The concept of confusion and ‘not knowing’ continues to be a life theme of late. It was present for the first time during a writing conference I attended in St. Louis a few weeks ago, on behalf of my position at the Undergraduate Writing Center. I was at a round table discussion and we read an excerpt from a book by Margaret Wheatley. The premise of her article states that, “We aren’t trained to admit that we don’t know. Most of us were taught to sound certain and confident, to state our opinion as if it were true. We haven’t been rewarded for being confused.” These two sentences pretty much rocked my world. She goes on to suggest that, “We can’t be creative if we refuse to be confused. Change always starts with confusion; cherished interpretations must dissolve away to make way for the new”.
Wait a minute. She’s suggesting that in the midst of writing my dissertation, I should welcome confusion? Throughout this doctoral program at UT, I’ve felt that ‘there is something wrong’ when I’ve gotten confused. I’ve been embarrassed when I’ve needed to confess to someone that I need help with some aspect of my research project or in classes. Shame and fear of judgement are also involved, and that once again someone will figure out that I don’t know what the f#ck I’m doing. In many ways, graduate school has been the polar opposite of embracing confusion. I’ve felt pressure to be an expert, to have mastered knowledge, and to prove myself. There is no room for “not knowing”. How messed up is that?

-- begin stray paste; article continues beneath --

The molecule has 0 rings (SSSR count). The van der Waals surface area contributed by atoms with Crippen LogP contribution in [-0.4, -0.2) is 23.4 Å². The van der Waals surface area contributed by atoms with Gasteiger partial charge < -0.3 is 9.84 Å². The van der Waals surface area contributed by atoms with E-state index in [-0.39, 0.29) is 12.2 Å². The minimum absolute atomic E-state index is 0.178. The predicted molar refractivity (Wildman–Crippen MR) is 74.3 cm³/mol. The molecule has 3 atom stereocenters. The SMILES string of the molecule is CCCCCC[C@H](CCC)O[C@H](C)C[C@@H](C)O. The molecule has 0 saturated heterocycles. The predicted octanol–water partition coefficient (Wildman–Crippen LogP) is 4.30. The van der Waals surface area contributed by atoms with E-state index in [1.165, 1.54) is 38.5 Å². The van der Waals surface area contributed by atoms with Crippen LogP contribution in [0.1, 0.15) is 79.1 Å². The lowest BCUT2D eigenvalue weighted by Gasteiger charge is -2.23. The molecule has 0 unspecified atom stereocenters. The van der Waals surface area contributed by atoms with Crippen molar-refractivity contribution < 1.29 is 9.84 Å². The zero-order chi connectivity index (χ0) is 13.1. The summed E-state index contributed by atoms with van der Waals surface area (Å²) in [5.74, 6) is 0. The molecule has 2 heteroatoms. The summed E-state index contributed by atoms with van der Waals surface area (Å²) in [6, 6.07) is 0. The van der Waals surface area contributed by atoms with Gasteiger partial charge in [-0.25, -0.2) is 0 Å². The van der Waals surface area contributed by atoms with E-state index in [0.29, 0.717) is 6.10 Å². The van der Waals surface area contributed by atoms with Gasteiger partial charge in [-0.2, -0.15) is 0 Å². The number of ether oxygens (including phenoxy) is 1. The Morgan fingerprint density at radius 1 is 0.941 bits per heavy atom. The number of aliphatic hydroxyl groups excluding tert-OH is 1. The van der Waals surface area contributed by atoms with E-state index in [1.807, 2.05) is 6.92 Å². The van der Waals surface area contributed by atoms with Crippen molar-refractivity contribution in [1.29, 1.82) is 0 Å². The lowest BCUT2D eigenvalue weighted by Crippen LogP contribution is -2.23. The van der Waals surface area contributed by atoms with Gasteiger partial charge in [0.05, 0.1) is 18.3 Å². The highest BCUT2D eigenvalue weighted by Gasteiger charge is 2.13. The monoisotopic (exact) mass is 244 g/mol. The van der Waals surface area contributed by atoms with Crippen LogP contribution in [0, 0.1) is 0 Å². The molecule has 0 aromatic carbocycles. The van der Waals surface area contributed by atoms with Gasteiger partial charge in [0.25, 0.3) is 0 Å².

The concept of confusion has also come up in my journey of personal growth. Throughout my lifetime I have gone through stages of confusion, doubt, not knowing, and questioning. An existential crisis if you will. Typically, I feel a twinge of anxiety during these times. The inner-critic will pipe up and tell me that I should have this all figured out. Everyone else has it all figured out, so why do I get off of my path so often when everyone else seems to be on the highway of Self-actualization?
I’m fascinated that this lesson has come at me loud and clear, at the intersection of my work at the writing center, my dissertation, my spiritual growth, and my graduate student experience. So I figure, with all of this confusion popping up all around me in life, the Universe is trying to tell me something. I think I am meant to learn that we’re not supposed to have all of the answers. Questioning aspects of life involves awareness, talking with people, hearing their ideas, being open to newness, and connecting with others through our humanity. Wheatley encourages us to, “begin a conversation, listening for what’s new…we have the opportunity many times a day…to be the one who listens to others, curious rather than certain.”
In a related way, confusion is a sign that we’re in the gap. To me, the gap is similar to that space between. Its the space where Self discovery happens. The gap is the space where brilliance and creativity is born. We’ve crossed the gap when we make a jump from being content, stagnent, and ‘knowing’ — towards evolving. I think that for so long, I’ve scrambled to get out of the gap and back onto my path as quickly as possible. I am learning to embrace it, to relish in it, and to love the confusion — for it is a sign that creativity, Self-discovery, and epiphanies are on the other side!
Wheatley, Margaret. (2002). Turning to One Another: Simple Conversations to restore Hope to the Future. San Francisco: Berrett-Koehler Publishers.